Imbolc Rites and Rituals

Imbolc is a time of celebration and ritual, often honoring Brighid, the goddess of the hearth. This is also a time of new beginnings and of purification. Celebrate the Imbolc season by performing rites and rituals that honor the themes of the end of winter.

Imbolc Altar
Patti Wigington

It's Imbolc, and that's the Sabbat where many Wiccans and Pagans choose to honor the Celtic goddess Brighid, in her many aspects. However, other than having a giant statue of Brighid on your altar, there are a number of ways you can set up for the season. Depending on how much space you have, you can try some or even all of these ideas -- obviously, someone using a bookshelf as an altar will have less flexibility than someone using a table, but use what calls to you most. Set Up Your Imbolc Altar More »

Say goodbye to winter with this fun family ritual. Image by Sam Edwards/Caiaimage/Getty Images

Imbolc is typically around the time when we're all getting cabin fever -- it's cold, we're snowed in, and frankly, we're all a bit tired of winter. This simple ritual is a fun one to do with your family on a snowy day, but can also be performed by a single person. The best time to do it is when you have a fresh layer of snow on the ground, but if that's not possible, never fear. Find a big pile of snow to work in. Try to time the rite so you begin it just before dinner -- you can actually start it while your meal is cooking. Hold a Farewell to Winter Ritual More »

Imbolc is a festival of light -- celebrate it with candles and flames!. Image by JGI/Blend Images/Getty Images

Hundreds of years ago, when our ancestors relied upon the sun as their only source of light, the end of winter was met with much celebration. Although it is still cold in February, often the sun shines brightly above us, and the skies are often crisp and clear. As a festival of light, Imbolc came to be called Candlemas. On this evening, when the sun has set once more, call it back by lighting the seven candles of this ritual. Keep in mind that like all rituals, this one can be adapted for group practice. Hold an Imbolc Candle Ritual for Solitaries More »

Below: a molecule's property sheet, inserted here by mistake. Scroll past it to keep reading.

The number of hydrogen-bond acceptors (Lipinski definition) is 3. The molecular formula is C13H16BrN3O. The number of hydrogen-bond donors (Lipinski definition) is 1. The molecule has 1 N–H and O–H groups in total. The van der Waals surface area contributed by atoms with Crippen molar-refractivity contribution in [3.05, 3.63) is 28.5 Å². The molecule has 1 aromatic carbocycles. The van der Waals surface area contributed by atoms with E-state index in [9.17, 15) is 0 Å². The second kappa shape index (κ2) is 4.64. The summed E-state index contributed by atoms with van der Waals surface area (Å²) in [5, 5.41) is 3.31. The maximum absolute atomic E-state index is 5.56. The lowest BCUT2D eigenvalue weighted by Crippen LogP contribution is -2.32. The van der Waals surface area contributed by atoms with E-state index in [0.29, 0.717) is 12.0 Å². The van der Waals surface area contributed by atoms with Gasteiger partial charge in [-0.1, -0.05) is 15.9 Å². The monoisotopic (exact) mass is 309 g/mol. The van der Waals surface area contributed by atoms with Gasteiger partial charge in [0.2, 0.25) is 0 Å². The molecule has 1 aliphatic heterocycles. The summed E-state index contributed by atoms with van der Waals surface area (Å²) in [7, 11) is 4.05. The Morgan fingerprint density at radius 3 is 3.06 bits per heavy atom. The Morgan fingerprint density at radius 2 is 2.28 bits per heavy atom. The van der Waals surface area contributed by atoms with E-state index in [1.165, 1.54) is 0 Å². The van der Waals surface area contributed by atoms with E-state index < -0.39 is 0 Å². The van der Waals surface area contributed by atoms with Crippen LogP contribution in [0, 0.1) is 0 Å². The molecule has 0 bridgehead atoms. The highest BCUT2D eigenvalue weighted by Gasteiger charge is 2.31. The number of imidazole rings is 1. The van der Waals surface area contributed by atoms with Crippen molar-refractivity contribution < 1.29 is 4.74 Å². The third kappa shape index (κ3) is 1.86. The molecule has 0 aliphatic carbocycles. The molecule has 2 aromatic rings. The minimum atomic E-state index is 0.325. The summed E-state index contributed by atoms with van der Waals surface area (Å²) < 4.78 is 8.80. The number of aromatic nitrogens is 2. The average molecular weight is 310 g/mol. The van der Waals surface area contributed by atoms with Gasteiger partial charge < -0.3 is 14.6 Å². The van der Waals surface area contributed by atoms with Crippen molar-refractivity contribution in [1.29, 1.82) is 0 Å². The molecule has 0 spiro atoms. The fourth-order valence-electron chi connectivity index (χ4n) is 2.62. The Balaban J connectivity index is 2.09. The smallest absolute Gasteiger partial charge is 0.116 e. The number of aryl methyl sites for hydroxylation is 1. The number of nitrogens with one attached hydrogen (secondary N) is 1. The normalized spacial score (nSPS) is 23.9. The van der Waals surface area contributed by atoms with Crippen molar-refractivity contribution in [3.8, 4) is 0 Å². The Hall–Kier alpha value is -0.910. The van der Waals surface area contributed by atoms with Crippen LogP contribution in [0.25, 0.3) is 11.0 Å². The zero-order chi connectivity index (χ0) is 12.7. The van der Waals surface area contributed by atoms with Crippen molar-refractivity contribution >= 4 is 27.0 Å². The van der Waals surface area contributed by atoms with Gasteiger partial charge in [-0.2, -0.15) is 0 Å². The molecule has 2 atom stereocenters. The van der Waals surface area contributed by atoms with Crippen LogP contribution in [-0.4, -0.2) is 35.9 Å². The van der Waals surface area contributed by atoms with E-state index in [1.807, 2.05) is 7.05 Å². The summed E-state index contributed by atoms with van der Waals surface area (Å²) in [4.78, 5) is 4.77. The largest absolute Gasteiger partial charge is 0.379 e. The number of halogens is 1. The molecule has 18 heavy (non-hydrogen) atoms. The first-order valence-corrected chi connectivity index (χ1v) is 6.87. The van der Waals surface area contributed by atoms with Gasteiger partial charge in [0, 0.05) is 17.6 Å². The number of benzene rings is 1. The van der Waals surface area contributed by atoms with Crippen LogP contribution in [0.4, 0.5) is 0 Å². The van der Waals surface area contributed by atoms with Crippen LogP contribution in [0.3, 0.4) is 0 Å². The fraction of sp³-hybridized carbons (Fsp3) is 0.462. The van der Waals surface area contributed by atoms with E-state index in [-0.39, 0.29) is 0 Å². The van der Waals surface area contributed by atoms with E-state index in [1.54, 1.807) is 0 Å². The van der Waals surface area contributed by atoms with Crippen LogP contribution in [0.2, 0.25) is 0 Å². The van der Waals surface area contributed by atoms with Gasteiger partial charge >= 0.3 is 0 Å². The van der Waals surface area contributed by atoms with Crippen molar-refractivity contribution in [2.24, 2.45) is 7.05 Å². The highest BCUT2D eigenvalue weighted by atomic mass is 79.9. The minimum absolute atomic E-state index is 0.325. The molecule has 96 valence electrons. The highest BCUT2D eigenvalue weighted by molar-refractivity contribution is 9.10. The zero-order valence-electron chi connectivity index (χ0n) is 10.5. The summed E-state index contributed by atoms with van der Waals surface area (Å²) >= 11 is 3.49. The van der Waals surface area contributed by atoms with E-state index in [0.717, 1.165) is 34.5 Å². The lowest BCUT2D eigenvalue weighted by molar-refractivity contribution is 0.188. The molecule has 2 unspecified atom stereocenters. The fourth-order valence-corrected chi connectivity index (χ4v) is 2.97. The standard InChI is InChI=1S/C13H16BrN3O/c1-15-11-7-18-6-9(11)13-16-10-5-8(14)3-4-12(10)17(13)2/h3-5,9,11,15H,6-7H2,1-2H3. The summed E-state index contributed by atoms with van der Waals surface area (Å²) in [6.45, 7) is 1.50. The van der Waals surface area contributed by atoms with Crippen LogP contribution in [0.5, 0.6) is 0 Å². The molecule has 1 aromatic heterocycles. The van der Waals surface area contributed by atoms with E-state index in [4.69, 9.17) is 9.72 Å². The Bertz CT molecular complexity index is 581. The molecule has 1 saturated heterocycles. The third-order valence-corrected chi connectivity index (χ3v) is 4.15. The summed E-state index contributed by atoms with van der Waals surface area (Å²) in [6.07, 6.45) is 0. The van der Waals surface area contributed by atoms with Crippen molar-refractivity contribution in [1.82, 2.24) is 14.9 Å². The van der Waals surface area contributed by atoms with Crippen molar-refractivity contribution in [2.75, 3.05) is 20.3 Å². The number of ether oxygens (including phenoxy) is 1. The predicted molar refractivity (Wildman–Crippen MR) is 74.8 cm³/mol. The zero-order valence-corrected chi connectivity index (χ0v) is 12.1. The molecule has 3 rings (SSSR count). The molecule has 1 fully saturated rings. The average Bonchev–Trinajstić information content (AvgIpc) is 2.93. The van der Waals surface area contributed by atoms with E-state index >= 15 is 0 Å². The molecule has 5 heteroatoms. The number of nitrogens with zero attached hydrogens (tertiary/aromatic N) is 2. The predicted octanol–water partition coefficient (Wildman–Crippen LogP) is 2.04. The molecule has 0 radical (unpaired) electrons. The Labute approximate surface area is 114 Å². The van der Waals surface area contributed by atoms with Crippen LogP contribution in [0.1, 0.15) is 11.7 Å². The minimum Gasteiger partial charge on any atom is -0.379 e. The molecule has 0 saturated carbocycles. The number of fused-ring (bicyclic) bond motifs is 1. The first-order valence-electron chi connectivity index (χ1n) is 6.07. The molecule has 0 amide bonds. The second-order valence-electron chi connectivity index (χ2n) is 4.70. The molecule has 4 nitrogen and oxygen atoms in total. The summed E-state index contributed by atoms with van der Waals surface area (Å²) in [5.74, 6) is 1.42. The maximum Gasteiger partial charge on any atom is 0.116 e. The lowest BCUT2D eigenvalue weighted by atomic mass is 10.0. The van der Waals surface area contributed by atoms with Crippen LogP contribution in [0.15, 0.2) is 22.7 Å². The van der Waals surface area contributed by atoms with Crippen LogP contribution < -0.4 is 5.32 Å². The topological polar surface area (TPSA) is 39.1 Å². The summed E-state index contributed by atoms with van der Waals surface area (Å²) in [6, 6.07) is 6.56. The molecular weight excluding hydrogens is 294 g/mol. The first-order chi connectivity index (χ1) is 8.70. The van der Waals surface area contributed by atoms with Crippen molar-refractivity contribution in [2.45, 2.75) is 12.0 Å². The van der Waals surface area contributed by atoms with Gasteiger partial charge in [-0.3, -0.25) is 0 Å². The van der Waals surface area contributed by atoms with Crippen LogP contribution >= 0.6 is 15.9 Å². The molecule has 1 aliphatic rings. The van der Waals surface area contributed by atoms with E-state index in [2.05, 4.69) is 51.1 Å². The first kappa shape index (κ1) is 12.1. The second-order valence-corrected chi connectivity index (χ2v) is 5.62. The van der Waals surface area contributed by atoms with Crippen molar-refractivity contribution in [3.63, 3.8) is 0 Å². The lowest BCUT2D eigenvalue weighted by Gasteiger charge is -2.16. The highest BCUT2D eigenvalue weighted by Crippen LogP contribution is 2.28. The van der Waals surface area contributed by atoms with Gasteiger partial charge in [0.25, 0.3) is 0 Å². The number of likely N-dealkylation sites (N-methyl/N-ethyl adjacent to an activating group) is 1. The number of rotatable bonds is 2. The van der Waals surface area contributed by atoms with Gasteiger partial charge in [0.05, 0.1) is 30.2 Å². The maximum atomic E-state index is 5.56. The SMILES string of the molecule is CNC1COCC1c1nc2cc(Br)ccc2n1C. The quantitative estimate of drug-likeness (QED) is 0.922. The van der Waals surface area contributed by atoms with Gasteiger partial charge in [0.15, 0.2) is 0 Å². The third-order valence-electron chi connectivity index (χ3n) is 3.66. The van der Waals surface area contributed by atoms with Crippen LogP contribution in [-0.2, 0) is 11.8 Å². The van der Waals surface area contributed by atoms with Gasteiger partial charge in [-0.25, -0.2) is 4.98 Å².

Give your whole house a thorough cleaning at the end of winter. Image (c) Brand X/Getty Images; Licensed to

 No one really likes to clean, but we all know we feel better when our physical space is tidy. It's one of life's necessary chores. Start your spring off with a good thorough cleaning, and then follow that up with a spiritual cleansing. This is a great ritual to perform at Imbolc -- remember that for many of our ancestors, washing came only a few times a year, so by February, a house was probably smelling pretty ripe. Pick a bright sunny day to do a clean sweep, and then invite friends and family to join you in a blessing of your home. Imbolc House Cleansing Ceremony More »

Celebrate Imbolc with a group ritual. Image by Paul Nevin/Photolibrary/Getty Images

This ritual is designed for a group of individuals, but could easily be adapted for a solitary practitioner. Imbolc is the time between Yule and the Spring Equinox, the halfway point in the dark months of the year. It's the time when the days suddenly seem to be getting longer, and the snow is beginning to melt, showing us small patches of earth and green. At this time of returning spring, our ancestors lit bonfires and candles to celebrate the rebirth of the land. Group Rite to Honor Brighid More »

Hold a Rededication Ritual

Rededicate yourself to the gods of your tradition with a simple ceremony. Image by Creativeye99/E+/Getty Images

Imbolc is a time, for many Pagans, of new beginnings. Spring is looming close by, new life is beginning to stir beneath the surface of the land, and it’s a season for spiritual reawakenings. If you’ve already dedicated yourself to the gods of your magical tradition, why not use Imbolc as a time of rededication? By reaffirming your commitment to the deities of your pantheon, you can reawaken the sense of wonder and magic that may have been lying dormant through the cold dark months of winter. Hold a Rededication Ritual

Use this simple initiation ritual for a new Seeker.

 Some Pagan groups use Imbolc as a time of initiation, because of its association with new beginnings. This ritual is for use in initiation in a group setting. More »

ere will your journey take you as the wheel of the year turns?. Image by Vaughn Greg/Perspectives/Getty Images

This meditative journey is one you can read ahead of time, and then recall as you meditate, or you can record yourself reading it aloud, and listen to it as a guided meditation later on. You can even read it aloud as part of a group ritual. The ideal place to perform this meditation is somewhere outside -- try to pick a day that's warm, or at the very least sunny. Imbolc End of Winter Meditation More »

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Your Citation
Wigington, Patti. "Imbolc Rites and Rituals." ThoughtCo, Oct. 6, 2016, Wigington, Patti. (2016, October 6). Imbolc Rites and Rituals. Retrieved from Wigington, Patti. "Imbolc Rites and Rituals." ThoughtCo. (accessed November 25, 2017).